Netflix settles one court case, while its battle over ‘The Cuties’ film continues.
In 2018, Netflix created an interactive experience called Black Mirror: Bandersnatch and streaming app won an Emmy. In the film, a video game designer prepares to pitch a new product that is based on a fantasy novel he calls a ‘Choose Your Own Adventure’ book. However, Chooseco LLC, a children’s book publisher, owns the trademark to ‘Choose Your Own Adventure’ and has filed an infringement lawsuit.
U.S District Court Judge William Sessions III refused Netflix’s motion to dismiss the case earlier in 2020 despite its First Amendment defense. Now, the parties have disclosed they have reached a settlement in the case with the stipulation that the judge vacate Netflix’s earlier motion to dismiss. Sessions has agreed to this, choosing to allow the settlement to proceed. Chooseco will continue to maintain its ‘Choose Your Own Adventure’ trademark, and in fact, has recently applied for trademark of downloadable animated video recordings featuring multiple choice endings.
Meanwhile, Netflix is facing a lawsuit over its film The Cuties, which was harshly criticized for explicit content under a Texas law forbidding “the lewd exhibition of the genitals or pubic area of an unclothed, partially clothed, or clothed child,” according to the indictment made by Texas’ Tyler County district attorney. Cuties details an account of a 11-year-old girl from a Muslim background who defies her upbringing when she joins an all-girls dance group. Netflix released a poster as part of its marketing campaign that shows the girls striking suggestive poses, and many believed the poster inappropriately sexualized young girls. When it was met with disdain, Netflix switched out the ad, admitting it was inappropriate.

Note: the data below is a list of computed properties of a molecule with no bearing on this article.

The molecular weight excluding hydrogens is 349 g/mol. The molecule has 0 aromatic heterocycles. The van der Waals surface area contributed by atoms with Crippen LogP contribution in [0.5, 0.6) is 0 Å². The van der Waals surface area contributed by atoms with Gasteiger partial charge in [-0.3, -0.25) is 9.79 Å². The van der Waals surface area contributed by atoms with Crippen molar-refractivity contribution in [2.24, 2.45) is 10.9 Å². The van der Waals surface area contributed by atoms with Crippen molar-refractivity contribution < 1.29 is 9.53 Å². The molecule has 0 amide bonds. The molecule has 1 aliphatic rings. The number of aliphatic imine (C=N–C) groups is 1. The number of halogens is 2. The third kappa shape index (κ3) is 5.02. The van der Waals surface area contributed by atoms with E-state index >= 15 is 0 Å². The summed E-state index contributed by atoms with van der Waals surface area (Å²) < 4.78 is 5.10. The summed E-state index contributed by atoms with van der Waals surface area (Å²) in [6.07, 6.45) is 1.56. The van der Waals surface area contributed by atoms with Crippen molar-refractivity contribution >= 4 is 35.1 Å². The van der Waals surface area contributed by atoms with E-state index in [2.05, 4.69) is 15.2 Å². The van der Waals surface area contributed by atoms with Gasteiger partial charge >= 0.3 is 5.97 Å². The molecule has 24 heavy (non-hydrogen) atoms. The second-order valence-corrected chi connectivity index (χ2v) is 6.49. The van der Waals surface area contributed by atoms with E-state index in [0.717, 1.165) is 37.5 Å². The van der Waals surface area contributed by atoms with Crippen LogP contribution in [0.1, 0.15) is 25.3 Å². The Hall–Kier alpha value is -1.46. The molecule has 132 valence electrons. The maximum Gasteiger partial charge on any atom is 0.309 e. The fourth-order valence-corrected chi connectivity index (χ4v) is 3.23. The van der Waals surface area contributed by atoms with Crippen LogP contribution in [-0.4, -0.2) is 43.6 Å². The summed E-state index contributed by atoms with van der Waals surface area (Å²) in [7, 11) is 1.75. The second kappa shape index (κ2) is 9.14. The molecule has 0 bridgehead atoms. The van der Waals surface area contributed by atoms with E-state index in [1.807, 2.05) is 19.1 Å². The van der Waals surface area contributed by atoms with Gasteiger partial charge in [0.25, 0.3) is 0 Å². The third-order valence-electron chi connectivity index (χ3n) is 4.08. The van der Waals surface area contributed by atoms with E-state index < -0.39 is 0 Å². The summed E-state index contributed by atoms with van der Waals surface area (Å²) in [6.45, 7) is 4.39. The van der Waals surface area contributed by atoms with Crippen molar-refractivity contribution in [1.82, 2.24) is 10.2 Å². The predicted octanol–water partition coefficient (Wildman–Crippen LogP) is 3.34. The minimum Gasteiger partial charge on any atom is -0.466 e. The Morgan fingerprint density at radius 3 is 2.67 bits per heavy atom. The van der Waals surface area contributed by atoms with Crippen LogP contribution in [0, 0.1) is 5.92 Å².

In order for the recent lawsuit to proceed on the grounds that the film is ‘illegal,’ it must prove the project “has no serious literary, artistic, political, or scientific value” and “the prurient interest in sex.” Netflix has responded to the allegations, defending the film instating, “Cuties is a social commentary against the sexualization of young children. This charge is without merit and we stand by the film.”
Director Maïmouna Doucouré received an award when the production debuted at the Sundance Film Festival, and it was highly regarded and well-received. When the poster began to circulate, however, Doucouré said in an interview she “received multiple death threats surrounding the incident,” and that Netflix co-CEO Ted Sarandos had “called her directly to apologize.” She added, “I, of course, had hoped that it would have prompted a debate on the hyper-sexualization of preadolescents. But never in my dreams had I imagined that my point of view would become so misinterpreted.”
The director claims the story of Amy, the film’s protagonist, is actually based on her own life experiences once upon a time. She added, “My aesthetic take, aesthetic perspective is to hold a mirror in front of the world so that we as adults are able to see what we have created, what is our responsibility towards our children, in the way we have brought them up.”